China’s stock turmoil last week sent a shockwave across the globe. Many are concerned that the world’s second largest economy is on the verge of collapsing, and it may drag the rest of the world into a recession.
In an article by Wall Street Journal, The Consequences of China’s Stock Slide for Top Leaders in Beijing, Russell Leigh Moses pointed out that China’s top leaders have been sending conflicting messages regarding how to best handle the economy.
For example, the Chinese Premier, Li Keqiang, has argued that “China’s transition to a developed economy won’t happen while innovation and entrepreneurship are being stifled by too much bureaucracy; that central government oversight has given Chinese firms too little leeway in making difficult choices.”
However, China’s number one guy, President Xi Jinping, believes that “economic instability demands even tighter oversight of society, and that it’s the duty of the Communist Party to come to the rescue of citizens and companies…. Capitalism cares not for losers, only socialism can save China — and saving socialism means making sure that the Communist party is not only clean and loyal, but also willing and able to play the role of savior when the economy stumbles.”
At this point, there is no clear indication which direction the leadership is leaning.
In another article, Andrew Browne wrote that Mr. Xi is “an inveterate micromanager.”
He has kept his Premier in the back seat. As a result, Mr. Li, who has a PhD. in economics and law, doesn’t have much say in decision-making.
But Xi is not an “economic guy.” He is a politician who is “reorganizing the armed forces, leading the charge against endemic corruption (while defining a new Confucian-style morality to chasten his bureaucracy), confronting America in the South China Sea….”
Perhaps the stock market chaos reflects a lack of confidence by investors that the person in charge of the Chinese economy does not know what he is doing?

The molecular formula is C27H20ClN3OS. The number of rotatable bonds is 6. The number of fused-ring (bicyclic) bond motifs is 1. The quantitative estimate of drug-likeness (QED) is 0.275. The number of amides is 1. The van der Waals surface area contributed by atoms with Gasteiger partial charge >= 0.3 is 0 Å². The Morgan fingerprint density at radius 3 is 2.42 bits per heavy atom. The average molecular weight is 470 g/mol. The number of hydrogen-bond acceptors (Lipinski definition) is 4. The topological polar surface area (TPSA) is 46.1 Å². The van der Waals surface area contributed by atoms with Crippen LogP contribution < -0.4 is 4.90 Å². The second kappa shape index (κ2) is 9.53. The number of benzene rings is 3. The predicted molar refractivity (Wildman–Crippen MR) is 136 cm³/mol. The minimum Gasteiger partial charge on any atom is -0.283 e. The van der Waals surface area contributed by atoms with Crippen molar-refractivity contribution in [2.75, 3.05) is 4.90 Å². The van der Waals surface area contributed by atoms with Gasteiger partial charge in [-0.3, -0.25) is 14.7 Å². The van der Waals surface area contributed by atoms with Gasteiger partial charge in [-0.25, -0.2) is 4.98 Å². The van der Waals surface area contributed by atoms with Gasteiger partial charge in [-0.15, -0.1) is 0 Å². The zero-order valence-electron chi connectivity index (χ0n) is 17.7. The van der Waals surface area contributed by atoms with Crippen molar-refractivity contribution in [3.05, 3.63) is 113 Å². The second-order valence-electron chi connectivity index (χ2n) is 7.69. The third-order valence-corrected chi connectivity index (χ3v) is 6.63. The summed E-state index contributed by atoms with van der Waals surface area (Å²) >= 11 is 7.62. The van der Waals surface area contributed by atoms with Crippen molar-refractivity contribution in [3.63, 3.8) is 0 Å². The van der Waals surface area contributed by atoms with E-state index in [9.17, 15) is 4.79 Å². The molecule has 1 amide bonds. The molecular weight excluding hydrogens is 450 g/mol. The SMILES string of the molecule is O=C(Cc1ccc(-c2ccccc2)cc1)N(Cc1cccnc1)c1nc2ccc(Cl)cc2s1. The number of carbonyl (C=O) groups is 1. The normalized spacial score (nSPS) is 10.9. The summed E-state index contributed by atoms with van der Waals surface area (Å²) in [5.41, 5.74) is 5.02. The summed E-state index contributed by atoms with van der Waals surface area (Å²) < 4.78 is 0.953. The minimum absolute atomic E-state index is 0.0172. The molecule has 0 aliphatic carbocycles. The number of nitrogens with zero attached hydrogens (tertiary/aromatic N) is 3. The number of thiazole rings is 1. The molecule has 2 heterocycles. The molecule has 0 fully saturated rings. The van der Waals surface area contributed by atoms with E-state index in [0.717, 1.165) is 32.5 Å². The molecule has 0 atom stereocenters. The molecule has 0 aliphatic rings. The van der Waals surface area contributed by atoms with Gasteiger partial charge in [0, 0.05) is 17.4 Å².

Interestingly, the real Chinese economy, which has little connection with the stock market, “is actually looking up a bit.” Consumer spending is still holding up, and inflation, although rising a little, is below the forecasted level. In fact, the latest data suggest that China’s import and export are picking up since last summer’s stock market crash. That means the economy is gradually improving. The residential real-estate market is also bouncing back.
Although there are serious challenges in the Chinese economy, there is still a lot of potential. For one, the Chinese middle class is more than a half billion strong, and should be able to generate enough demand to get the economy rolling.
The question is how to tap into that potential. It seems that China is walking a fine line between a market economy and authoritarian rule:
The regulatory confusion reflects a contradiction at the heart of Chinese economic policy making, one that has Mr. Xi’s stamp all over it. On the one hand, the Chinese leadership wants efficient markets to help pull China through the transition to consumer-led growth. Yet Beijing doesn’t really trust free markets and prefers guiding them with regulation.
As Mr. Browne pointed, out, “If he wants to stop the economy from running away from him, Mr. Xi may have to learn to give up control.”
(The original article was published on Forbes.com)